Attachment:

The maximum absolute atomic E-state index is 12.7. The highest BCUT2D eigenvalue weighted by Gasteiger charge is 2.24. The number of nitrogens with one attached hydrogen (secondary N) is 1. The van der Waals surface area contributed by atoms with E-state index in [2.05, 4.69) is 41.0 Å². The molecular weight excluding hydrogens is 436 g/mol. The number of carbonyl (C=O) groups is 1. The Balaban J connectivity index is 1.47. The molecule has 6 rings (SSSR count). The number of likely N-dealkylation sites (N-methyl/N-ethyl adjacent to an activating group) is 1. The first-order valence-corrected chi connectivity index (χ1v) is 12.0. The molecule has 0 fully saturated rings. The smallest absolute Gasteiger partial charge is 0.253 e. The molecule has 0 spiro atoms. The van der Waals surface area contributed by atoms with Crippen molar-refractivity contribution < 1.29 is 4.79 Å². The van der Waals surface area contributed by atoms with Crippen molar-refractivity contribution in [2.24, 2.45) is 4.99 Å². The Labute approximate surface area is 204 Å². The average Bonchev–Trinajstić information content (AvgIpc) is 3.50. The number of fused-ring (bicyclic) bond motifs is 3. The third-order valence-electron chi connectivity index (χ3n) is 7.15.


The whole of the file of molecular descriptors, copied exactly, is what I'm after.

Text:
The maximum absolute atomic E-state index is 12.7. The highest BCUT2D eigenvalue weighted by Gasteiger charge is 2.24. The number of nitrogens with one attached hydrogen (secondary N) is 1. The van der Waals surface area contributed by atoms with E-state index in [2.05, 4.69) is 41.0 Å². The molecular weight excluding hydrogens is 436 g/mol. The number of carbonyl (C=O) groups is 1. The Balaban J connectivity index is 1.47. The molecule has 6 rings (SSSR count). The number of likely N-dealkylation sites (N-methyl/N-ethyl adjacent to an activating group) is 1. The first-order valence-corrected chi connectivity index (χ1v) is 12.0. The molecule has 0 fully saturated rings. The smallest absolute Gasteiger partial charge is 0.253 e. The molecule has 0 spiro atoms. The van der Waals surface area contributed by atoms with Crippen molar-refractivity contribution < 1.29 is 4.79 Å². The van der Waals surface area contributed by atoms with Crippen molar-refractivity contribution in [2.24, 2.45) is 4.99 Å². The Labute approximate surface area is 204 Å². The average Bonchev–Trinajstić information content (AvgIpc) is 3.50. The number of fused-ring (bicyclic) bond motifs is 3. The third-order valence-electron chi connectivity index (χ3n) is 7.15.